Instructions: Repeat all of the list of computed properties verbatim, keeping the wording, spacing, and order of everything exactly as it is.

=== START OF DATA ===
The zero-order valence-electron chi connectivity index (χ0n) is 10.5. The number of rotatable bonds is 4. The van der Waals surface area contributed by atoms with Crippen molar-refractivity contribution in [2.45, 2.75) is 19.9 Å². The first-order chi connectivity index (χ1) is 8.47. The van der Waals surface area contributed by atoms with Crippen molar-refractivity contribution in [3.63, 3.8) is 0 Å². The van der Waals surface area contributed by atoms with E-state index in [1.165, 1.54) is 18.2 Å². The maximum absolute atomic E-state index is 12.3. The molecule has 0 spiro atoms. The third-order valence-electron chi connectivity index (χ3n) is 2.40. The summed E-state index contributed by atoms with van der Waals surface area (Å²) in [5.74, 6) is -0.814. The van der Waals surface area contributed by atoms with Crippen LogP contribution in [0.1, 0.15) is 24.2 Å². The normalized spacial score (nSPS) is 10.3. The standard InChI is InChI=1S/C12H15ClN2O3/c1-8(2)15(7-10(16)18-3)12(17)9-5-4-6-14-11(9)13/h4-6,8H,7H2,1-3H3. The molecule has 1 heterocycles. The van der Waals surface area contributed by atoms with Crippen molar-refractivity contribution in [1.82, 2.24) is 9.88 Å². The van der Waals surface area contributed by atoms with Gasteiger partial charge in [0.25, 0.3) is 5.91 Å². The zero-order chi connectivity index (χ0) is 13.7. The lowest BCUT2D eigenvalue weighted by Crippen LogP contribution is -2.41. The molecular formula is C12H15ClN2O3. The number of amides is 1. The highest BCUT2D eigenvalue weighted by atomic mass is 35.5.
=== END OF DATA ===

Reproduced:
The zero-order valence-electron chi connectivity index (χ0n) is 10.5. The number of rotatable bonds is 4. The van der Waals surface area contributed by atoms with Crippen molar-refractivity contribution in [2.45, 2.75) is 19.9 Å². The first-order chi connectivity index (χ1) is 8.47. The van der Waals surface area contributed by atoms with Crippen molar-refractivity contribution in [3.63, 3.8) is 0 Å². The van der Waals surface area contributed by atoms with E-state index in [1.165, 1.54) is 18.2 Å². The maximum absolute atomic E-state index is 12.3. The molecule has 0 spiro atoms. The third-order valence-electron chi connectivity index (χ3n) is 2.40. The summed E-state index contributed by atoms with van der Waals surface area (Å²) in [5.74, 6) is -0.814. The van der Waals surface area contributed by atoms with Crippen LogP contribution in [0.1, 0.15) is 24.2 Å². The normalized spacial score (nSPS) is 10.3. The standard InChI is InChI=1S/C12H15ClN2O3/c1-8(2)15(7-10(16)18-3)12(17)9-5-4-6-14-11(9)13/h4-6,8H,7H2,1-3H3. The molecule has 1 heterocycles. The van der Waals surface area contributed by atoms with Crippen molar-refractivity contribution in [1.82, 2.24) is 9.88 Å². The van der Waals surface area contributed by atoms with Gasteiger partial charge in [0.25, 0.3) is 5.91 Å². The zero-order chi connectivity index (χ0) is 13.7. The lowest BCUT2D eigenvalue weighted by Crippen LogP contribution is -2.41. The molecular formula is C12H15ClN2O3. The number of amides is 1. The highest BCUT2D eigenvalue weighted by atomic mass is 35.5.